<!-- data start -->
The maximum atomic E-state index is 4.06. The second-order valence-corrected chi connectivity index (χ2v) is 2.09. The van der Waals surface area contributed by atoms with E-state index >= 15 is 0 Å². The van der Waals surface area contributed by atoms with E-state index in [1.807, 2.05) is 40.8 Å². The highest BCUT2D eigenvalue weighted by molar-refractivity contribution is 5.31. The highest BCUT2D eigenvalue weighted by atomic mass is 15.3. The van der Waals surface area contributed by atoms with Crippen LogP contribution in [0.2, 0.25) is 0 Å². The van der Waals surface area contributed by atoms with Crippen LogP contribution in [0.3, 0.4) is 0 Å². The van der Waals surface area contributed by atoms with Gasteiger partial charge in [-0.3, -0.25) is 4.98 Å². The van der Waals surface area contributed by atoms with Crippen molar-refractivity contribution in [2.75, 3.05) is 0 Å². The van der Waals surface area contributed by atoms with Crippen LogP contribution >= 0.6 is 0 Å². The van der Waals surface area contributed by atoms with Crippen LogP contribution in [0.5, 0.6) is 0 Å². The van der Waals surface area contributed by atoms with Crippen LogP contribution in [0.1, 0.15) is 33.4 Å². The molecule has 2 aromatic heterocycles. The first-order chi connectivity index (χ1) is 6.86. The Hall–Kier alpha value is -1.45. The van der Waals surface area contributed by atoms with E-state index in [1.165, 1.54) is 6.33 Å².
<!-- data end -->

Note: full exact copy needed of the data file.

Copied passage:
The maximum atomic E-state index is 4.06. The second-order valence-corrected chi connectivity index (χ2v) is 2.09. The van der Waals surface area contributed by atoms with E-state index >= 15 is 0 Å². The van der Waals surface area contributed by atoms with E-state index in [1.807, 2.05) is 40.8 Å². The highest BCUT2D eigenvalue weighted by molar-refractivity contribution is 5.31. The highest BCUT2D eigenvalue weighted by atomic mass is 15.3. The van der Waals surface area contributed by atoms with Crippen LogP contribution in [0.2, 0.25) is 0 Å². The van der Waals surface area contributed by atoms with Crippen LogP contribution in [0.3, 0.4) is 0 Å². The van der Waals surface area contributed by atoms with Gasteiger partial charge in [-0.3, -0.25) is 4.98 Å². The van der Waals surface area contributed by atoms with Crippen molar-refractivity contribution in [2.75, 3.05) is 0 Å². The van der Waals surface area contributed by atoms with Crippen LogP contribution >= 0.6 is 0 Å². The van der Waals surface area contributed by atoms with Crippen LogP contribution in [0.5, 0.6) is 0 Å². The van der Waals surface area contributed by atoms with Crippen LogP contribution in [0.1, 0.15) is 33.4 Å². The molecule has 2 aromatic heterocycles. The first-order chi connectivity index (χ1) is 6.86. The Hall–Kier alpha value is -1.45. The van der Waals surface area contributed by atoms with E-state index in [1.165, 1.54) is 6.33 Å².